Manically cross-checking to ensure that your search history is finally cleared of every flogging and every caning or suddenly having no faith in technology’s ability to truly remain incognito: People will go to any length to avoid the embarrassment of enjoying kink. Interestingly, it’s not the idea that one consumes porn that one feels the need to hide but the kind or category of porn, especially the moment it starts deviating from the missionary position.
The anxiety of being caught watching BDSM is no different from the anxiety one feels when telling friends about a new crush. “Oh, but he looks better in person!”, “His meme game isn’t strong but I swear he’s hilarious when you talk to him.” Crushes are people we aren’t even emotionally invested in (yet), so why do we care about what our friends think of them? It’s because of what we want, we perceive as an extension of us. And this applies to kinky porn as well. We’re scared of what it says about us, we are scared of the fact that these are our innermost cravings and desires, that this is who we are. We’re not only scared of how others see us but also of how we see ourselves, we’re scared of being a certain person. And this fear magnifies when how we feel is in conflict with how we think.
Sometimes, the brain just can’t accept what the clitoris wants. One could detest the word ‘slut’ otherwise, but love being called one during sex. What’s offensive in daylight is often a turn-on at night. And while there is definitely a context of consent to any healthy form of kink and acts like choking and slapping cannot be seen in isolation, consent is not the whole answer to why we want something, it’s not the answer to why we crave something. I think that’s the hauntingly beautiful role sex plays in our lives because it is the place where we confront the distinction between what we believe and what we feel.
It is the undeniability of the desire, (people will literally have sex even if there’s a risk of getting stoned to death) that makes sex as scary as it is wonderful. Sex scandalises the very proprieties and ideas of self we hold so dear while also feeling good enough to incentivise us to navigate through those same discomforting ideas and get to the G(ood) spot. Sex is frightening because it betrays us. In an era of intellectual dissection and analysis of every topic, we think we have a certain degree of control over who we are, we think our sense of self arises from all that we know, we think that our thoughts can control what we do or do not desire. We think we can choose to want or not want something. But that’s exactly how it does not work. Ultimately, it is the dominance of the subconscious that manifests in yearning and in longing.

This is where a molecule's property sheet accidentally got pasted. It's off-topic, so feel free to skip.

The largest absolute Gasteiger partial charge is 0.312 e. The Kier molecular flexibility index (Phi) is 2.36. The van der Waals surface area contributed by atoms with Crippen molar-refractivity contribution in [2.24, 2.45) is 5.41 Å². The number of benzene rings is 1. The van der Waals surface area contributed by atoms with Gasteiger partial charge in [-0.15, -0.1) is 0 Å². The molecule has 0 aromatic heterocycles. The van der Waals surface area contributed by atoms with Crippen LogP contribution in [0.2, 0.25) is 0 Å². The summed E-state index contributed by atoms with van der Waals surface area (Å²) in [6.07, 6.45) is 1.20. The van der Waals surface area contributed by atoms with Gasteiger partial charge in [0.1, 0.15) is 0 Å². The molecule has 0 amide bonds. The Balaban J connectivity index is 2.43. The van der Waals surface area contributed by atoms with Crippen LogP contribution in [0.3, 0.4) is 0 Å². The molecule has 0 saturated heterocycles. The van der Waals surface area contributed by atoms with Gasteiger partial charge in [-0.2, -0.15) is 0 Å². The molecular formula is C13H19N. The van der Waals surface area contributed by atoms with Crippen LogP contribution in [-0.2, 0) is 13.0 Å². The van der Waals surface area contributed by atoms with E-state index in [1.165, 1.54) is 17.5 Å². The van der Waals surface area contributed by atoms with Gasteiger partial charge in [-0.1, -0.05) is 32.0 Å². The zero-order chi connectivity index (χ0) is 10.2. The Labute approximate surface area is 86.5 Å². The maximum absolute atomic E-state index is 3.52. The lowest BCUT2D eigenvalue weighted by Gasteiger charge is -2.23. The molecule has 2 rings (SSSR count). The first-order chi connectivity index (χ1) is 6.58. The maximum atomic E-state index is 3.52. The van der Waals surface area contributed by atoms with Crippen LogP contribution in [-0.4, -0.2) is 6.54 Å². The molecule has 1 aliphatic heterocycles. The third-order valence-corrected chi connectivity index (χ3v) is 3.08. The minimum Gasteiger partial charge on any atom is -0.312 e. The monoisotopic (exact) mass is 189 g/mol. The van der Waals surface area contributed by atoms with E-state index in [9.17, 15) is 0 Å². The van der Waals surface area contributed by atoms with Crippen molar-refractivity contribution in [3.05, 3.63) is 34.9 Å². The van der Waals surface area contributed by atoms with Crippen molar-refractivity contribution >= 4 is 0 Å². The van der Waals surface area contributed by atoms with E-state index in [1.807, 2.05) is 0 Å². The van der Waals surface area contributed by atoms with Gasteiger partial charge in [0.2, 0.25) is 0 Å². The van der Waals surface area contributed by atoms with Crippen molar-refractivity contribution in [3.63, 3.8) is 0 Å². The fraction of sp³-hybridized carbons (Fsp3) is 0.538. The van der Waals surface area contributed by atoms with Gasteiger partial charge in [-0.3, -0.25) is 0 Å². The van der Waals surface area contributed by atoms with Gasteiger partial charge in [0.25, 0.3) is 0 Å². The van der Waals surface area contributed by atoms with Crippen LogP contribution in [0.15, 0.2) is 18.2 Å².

It is notable how fantasies often play around concepts of morality that are borrowed from the traditional cultural fabric. For instance, what underlies the ‘good girl’ fantasy? It entails punishing a girl during sex for liking sex or craving it, judged by indicators such as having an engorged clitoris or a wet pussy.
It seems rather counterintuitive to shame the girl for liking sex as a way to further arouse her, but there’s a reason it works. The ‘good girl’ trope in role-plays exploits the archaic idea of how a woman is not supposed to want sex, and the notion of how in order to be a ‘good woman’, a woman must never want sex for her own physical gratification but only for the purpose of pleasing a man. The moment (in role-play) the man is able to make her feel like she isn’t the one seeking sex she feels she is fulfilling her role by serving only his needs. When she is punished for enjoying something she isn’t supposed to, the appeal lies in the justice of getting what she deserves (the punishment) for betraying the rule (women not desiring sex).
The spirit behind it is the idea: am I finally being what a woman is supposed to be?
A lot of forms of kink revolve around power, specifically the distortions in its proportions. There is a whole spectrum to kink and the spectrum is so wide that most of us fall somewhere in it. It isn’t just about chains and straps in sex dungeons, it could be something as simple as liking it when a guy takes your hair by his fists. Cravings for power distortions are much more relatable for an average individual than one might realise. And like in every other discussion, a discussion about sexual kink too will reek of naivete if it doesn’t take into account the politics of gender. The overwhelming overlap of women with submission and men with dominance has more to it than just men being ‘on top’. Seizing sovereignty in a sexual scenario is quite territorial in nature. To claim and to be claimed both give the same kind of comfort, that we’re someone else’s. For instance, tying your partner’s hands during sex and being able to restrain them is attached to the thrill of owning them, even if only in fantasy or even if only for a while.
There is a romance to that, because it screams the message, “You and only you can do that with me because I love you and I’m yours, just yours.” After all, we are all just frazzled souls looking to belong to other humans. While we try to understand and get to the heart of these fantasies, the important thing to remember is: desires don’t cease to exist just because you can’t make sense of them. No logic or its absence thereof can ever invalidate something that has been felt. In fact, I think it’s comforting that there’s at least one part of life which is ruled by the subconscious and there is peace in the knowledge that this has already been determined for us and it’s not something that needs to be built and established. It is an exercise in futility to try and tamper with these desires. Desires arise from within, what happens on the outside is merely the manifestation.
Let sexuality be outside the realm of your control. Let your fantasies betray you.
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